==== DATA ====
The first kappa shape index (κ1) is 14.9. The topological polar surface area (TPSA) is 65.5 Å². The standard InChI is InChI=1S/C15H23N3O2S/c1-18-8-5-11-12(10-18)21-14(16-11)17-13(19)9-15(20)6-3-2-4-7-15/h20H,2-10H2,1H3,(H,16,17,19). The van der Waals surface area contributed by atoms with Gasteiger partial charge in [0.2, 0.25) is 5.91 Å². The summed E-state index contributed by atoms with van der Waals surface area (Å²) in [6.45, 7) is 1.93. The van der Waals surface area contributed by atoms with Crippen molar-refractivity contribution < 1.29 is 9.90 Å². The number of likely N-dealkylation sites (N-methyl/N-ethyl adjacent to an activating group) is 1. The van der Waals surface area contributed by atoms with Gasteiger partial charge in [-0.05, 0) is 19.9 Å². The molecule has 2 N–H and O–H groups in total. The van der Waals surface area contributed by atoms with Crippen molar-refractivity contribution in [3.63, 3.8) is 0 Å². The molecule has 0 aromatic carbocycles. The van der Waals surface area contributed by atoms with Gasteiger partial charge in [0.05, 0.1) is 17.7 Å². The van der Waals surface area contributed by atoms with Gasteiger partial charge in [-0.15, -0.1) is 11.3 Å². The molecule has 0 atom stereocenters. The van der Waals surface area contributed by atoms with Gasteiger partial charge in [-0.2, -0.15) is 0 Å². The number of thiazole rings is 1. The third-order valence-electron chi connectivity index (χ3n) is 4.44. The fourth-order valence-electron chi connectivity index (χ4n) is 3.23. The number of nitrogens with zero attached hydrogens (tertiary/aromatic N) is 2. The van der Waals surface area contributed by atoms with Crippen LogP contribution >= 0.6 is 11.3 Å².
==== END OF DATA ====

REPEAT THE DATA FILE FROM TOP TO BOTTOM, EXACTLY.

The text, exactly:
The first kappa shape index (κ1) is 14.9. The topological polar surface area (TPSA) is 65.5 Å². The standard InChI is InChI=1S/C15H23N3O2S/c1-18-8-5-11-12(10-18)21-14(16-11)17-13(19)9-15(20)6-3-2-4-7-15/h20H,2-10H2,1H3,(H,16,17,19). The van der Waals surface area contributed by atoms with Gasteiger partial charge in [0.2, 0.25) is 5.91 Å². The summed E-state index contributed by atoms with van der Waals surface area (Å²) in [6.45, 7) is 1.93. The van der Waals surface area contributed by atoms with Crippen molar-refractivity contribution < 1.29 is 9.90 Å². The number of likely N-dealkylation sites (N-methyl/N-ethyl adjacent to an activating group) is 1. The van der Waals surface area contributed by atoms with Gasteiger partial charge in [-0.05, 0) is 19.9 Å². The molecule has 2 N–H and O–H groups in total. The van der Waals surface area contributed by atoms with Crippen molar-refractivity contribution in [3.63, 3.8) is 0 Å². The molecule has 0 aromatic carbocycles. The van der Waals surface area contributed by atoms with Gasteiger partial charge in [0.05, 0.1) is 17.7 Å². The van der Waals surface area contributed by atoms with Gasteiger partial charge in [-0.15, -0.1) is 11.3 Å². The molecule has 0 atom stereocenters. The van der Waals surface area contributed by atoms with Gasteiger partial charge in [-0.2, -0.15) is 0 Å². The number of thiazole rings is 1. The third-order valence-electron chi connectivity index (χ3n) is 4.44. The fourth-order valence-electron chi connectivity index (χ4n) is 3.23. The number of nitrogens with zero attached hydrogens (tertiary/aromatic N) is 2. The van der Waals surface area contributed by atoms with Crippen LogP contribution >= 0.6 is 11.3 Å².